UK parliamentary staff face unwanted sexual advances, report says
LONDON (Reuters) – Staff working for lawmakers in Britains lower house of parliament face an unacceptable risk of sexual harassment, bullying and abuse, which has been hidden because they fear reprisals, according to an official report on Thursday.
FILE PHOTO: A general view of The Houses of Parliament in London November 9, 2006. REUTERS/Kieran Doherty/File Photo
An independent inquiry, led by lawyer Gemma White, was commissioned after parliament became one of several institutions to become embroiled in a sexual harassment scandal after abuse allegations against Hollywood producer Harvey Weinstein prompted women and men to share stories about improper behaviour.
Employees working in the House of Commons were subjected to harassment ranging from “very serious” sexual assault to sexist comments and lawmakers sharing explicit details of their own sex lives, the report said.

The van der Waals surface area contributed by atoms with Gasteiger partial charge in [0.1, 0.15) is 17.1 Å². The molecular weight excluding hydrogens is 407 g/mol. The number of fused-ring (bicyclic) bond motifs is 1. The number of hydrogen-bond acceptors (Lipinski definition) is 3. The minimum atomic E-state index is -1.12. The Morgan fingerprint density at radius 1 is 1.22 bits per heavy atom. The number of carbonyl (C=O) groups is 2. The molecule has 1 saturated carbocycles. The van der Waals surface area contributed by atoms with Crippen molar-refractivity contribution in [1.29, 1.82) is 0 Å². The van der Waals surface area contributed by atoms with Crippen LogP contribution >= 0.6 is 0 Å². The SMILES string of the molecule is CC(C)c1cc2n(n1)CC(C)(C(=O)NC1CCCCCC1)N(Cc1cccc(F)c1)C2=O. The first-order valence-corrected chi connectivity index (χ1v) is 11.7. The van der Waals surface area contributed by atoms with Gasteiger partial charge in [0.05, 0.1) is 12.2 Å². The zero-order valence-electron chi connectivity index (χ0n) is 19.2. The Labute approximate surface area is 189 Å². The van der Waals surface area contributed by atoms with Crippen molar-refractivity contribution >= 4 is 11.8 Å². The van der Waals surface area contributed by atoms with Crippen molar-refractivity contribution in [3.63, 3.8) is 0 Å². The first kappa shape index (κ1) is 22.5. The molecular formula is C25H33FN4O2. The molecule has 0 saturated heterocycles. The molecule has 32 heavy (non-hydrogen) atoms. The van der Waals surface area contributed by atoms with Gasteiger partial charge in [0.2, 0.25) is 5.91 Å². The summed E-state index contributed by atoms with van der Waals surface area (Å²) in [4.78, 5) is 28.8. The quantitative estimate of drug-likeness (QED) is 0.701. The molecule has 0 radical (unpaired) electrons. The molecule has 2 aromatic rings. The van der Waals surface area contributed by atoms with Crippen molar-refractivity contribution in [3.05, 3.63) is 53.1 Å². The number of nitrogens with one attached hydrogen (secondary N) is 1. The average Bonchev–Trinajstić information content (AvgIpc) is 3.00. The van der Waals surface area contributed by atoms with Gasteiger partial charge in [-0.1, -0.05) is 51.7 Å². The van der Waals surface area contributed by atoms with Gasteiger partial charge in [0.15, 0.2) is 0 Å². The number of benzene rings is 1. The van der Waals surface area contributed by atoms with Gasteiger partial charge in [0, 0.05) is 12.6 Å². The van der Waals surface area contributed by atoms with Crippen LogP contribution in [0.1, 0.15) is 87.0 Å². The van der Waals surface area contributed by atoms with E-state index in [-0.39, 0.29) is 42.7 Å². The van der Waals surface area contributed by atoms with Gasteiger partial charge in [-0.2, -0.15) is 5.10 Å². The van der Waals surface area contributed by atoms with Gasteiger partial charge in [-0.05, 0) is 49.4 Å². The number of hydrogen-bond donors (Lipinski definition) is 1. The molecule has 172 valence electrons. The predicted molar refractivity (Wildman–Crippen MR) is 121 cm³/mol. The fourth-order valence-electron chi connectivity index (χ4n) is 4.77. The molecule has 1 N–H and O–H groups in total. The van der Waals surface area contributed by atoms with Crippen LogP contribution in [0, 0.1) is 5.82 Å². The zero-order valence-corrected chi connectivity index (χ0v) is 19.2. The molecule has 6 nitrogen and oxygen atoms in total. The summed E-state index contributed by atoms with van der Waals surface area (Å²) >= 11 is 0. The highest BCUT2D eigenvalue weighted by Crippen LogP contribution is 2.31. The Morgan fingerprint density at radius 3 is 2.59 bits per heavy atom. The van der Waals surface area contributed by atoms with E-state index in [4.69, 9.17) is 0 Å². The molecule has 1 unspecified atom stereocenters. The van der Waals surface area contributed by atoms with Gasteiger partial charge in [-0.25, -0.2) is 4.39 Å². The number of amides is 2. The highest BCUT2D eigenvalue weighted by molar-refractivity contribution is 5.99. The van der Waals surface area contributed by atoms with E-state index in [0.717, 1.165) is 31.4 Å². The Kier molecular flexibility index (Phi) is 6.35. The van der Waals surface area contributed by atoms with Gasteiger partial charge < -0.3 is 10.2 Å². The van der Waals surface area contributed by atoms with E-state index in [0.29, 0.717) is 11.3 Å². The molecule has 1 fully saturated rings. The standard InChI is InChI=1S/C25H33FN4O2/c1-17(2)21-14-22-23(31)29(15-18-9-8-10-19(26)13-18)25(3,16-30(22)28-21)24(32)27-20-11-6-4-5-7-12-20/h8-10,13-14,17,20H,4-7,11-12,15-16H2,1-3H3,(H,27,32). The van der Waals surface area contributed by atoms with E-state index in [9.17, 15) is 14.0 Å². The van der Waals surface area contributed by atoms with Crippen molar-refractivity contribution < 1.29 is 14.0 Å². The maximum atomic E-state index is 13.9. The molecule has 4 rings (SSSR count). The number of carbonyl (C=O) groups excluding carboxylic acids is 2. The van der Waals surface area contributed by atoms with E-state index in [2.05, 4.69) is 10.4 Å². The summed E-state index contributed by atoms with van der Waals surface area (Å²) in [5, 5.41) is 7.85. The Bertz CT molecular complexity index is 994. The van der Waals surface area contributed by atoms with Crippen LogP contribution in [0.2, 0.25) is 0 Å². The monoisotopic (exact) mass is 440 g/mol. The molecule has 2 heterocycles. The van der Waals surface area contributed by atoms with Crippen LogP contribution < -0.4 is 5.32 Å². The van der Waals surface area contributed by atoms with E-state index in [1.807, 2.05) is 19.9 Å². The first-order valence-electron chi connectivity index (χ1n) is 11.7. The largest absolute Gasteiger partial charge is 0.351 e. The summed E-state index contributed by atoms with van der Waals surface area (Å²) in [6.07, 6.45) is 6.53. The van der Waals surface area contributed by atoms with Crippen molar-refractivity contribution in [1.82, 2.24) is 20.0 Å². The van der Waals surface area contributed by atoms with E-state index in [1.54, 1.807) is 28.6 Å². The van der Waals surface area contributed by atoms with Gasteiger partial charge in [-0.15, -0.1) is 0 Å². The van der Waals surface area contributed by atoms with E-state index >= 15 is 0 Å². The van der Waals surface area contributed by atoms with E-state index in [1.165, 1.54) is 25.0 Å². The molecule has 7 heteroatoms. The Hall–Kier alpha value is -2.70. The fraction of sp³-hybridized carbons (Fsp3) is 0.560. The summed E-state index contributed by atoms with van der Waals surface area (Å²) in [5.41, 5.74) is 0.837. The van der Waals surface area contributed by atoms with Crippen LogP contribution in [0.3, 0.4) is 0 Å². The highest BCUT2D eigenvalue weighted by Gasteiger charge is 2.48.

Many of the advances involved attempts at kissing, breasts being grabbed, buttocks slapped and thighs being stroked.
“There is an unacceptable level of sexual banter and unwelcome discussion of intimate sexual details,” it added.
The report, based on information from more than 200 people, said abuse was widespread and that workplace harassment had been accepted for too long.
One witness described how senior lawmakers staff used parliaments bars to meet young men and women “in the hopes that we will have sex with them to further our careers”.
Another said that sexual harassment in parliament was “a necessary evil” for ambitious people who wanted to succeed but did not have connections.
The report said many employees were in a uniquely vulnerable position because they worked directly for lawmakers with scant oversight and were afraid to complain fearing it would be “career suicide”.
The report found that some lawmakers routinely bullied their staff by shouting at them and humiliating them in front of colleagues.
Staff were also asked to carry out personal and domestic tasks for lawmakers, including looking after children and pets, or waiting at their homes for deliveries and running errands.
“The constant drip, drip, as more than one contributor put it, eats away at the employees self-confidence until theyRead More